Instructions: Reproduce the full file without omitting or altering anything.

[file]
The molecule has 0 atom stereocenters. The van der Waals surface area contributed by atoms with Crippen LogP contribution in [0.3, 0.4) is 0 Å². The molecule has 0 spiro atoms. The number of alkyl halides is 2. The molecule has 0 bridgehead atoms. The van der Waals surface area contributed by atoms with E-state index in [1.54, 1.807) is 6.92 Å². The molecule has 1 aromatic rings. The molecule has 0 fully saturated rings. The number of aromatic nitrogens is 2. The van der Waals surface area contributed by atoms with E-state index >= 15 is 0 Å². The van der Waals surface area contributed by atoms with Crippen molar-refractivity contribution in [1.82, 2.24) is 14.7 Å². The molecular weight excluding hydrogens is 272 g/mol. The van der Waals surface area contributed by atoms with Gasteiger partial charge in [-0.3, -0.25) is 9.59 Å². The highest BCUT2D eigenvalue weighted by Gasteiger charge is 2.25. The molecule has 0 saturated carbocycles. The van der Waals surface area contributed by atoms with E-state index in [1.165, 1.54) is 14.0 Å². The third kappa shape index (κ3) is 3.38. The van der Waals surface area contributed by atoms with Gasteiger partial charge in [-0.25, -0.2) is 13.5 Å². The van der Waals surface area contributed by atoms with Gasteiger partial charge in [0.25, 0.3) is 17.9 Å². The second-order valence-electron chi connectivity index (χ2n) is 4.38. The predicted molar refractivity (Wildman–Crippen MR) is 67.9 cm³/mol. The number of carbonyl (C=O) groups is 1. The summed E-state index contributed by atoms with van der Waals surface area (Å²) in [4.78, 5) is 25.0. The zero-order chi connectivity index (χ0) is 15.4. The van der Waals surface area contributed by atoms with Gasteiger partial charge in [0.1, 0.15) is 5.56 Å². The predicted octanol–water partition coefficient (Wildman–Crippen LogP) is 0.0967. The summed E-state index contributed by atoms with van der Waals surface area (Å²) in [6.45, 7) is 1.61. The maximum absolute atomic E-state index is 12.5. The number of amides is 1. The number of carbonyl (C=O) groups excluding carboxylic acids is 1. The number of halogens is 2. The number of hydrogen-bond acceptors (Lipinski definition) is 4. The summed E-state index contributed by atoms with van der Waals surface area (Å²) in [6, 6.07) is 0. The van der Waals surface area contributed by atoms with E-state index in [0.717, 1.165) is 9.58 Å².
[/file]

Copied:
The molecule has 0 atom stereocenters. The van der Waals surface area contributed by atoms with Crippen LogP contribution in [0.3, 0.4) is 0 Å². The molecule has 0 spiro atoms. The number of alkyl halides is 2. The molecule has 0 bridgehead atoms. The van der Waals surface area contributed by atoms with E-state index in [1.54, 1.807) is 6.92 Å². The molecule has 1 aromatic rings. The molecule has 0 fully saturated rings. The number of aromatic nitrogens is 2. The van der Waals surface area contributed by atoms with E-state index >= 15 is 0 Å². The van der Waals surface area contributed by atoms with Crippen molar-refractivity contribution in [1.82, 2.24) is 14.7 Å². The molecular weight excluding hydrogens is 272 g/mol. The van der Waals surface area contributed by atoms with Gasteiger partial charge in [-0.3, -0.25) is 9.59 Å². The highest BCUT2D eigenvalue weighted by Gasteiger charge is 2.25. The molecule has 0 saturated carbocycles. The van der Waals surface area contributed by atoms with E-state index in [1.165, 1.54) is 14.0 Å². The third kappa shape index (κ3) is 3.38. The van der Waals surface area contributed by atoms with Gasteiger partial charge in [-0.25, -0.2) is 13.5 Å². The van der Waals surface area contributed by atoms with Gasteiger partial charge in [0.25, 0.3) is 17.9 Å². The second-order valence-electron chi connectivity index (χ2n) is 4.38. The predicted molar refractivity (Wildman–Crippen MR) is 67.9 cm³/mol. The number of carbonyl (C=O) groups is 1. The summed E-state index contributed by atoms with van der Waals surface area (Å²) in [4.78, 5) is 25.0. The zero-order chi connectivity index (χ0) is 15.4. The van der Waals surface area contributed by atoms with Gasteiger partial charge in [0.1, 0.15) is 5.56 Å². The predicted octanol–water partition coefficient (Wildman–Crippen LogP) is 0.0967. The summed E-state index contributed by atoms with van der Waals surface area (Å²) in [6.45, 7) is 1.61. The maximum absolute atomic E-state index is 12.5. The number of amides is 1. The number of carbonyl (C=O) groups excluding carboxylic acids is 1. The number of halogens is 2. The number of hydrogen-bond acceptors (Lipinski definition) is 4. The summed E-state index contributed by atoms with van der Waals surface area (Å²) in [6, 6.07) is 0. The van der Waals surface area contributed by atoms with E-state index in [0.717, 1.165) is 9.58 Å².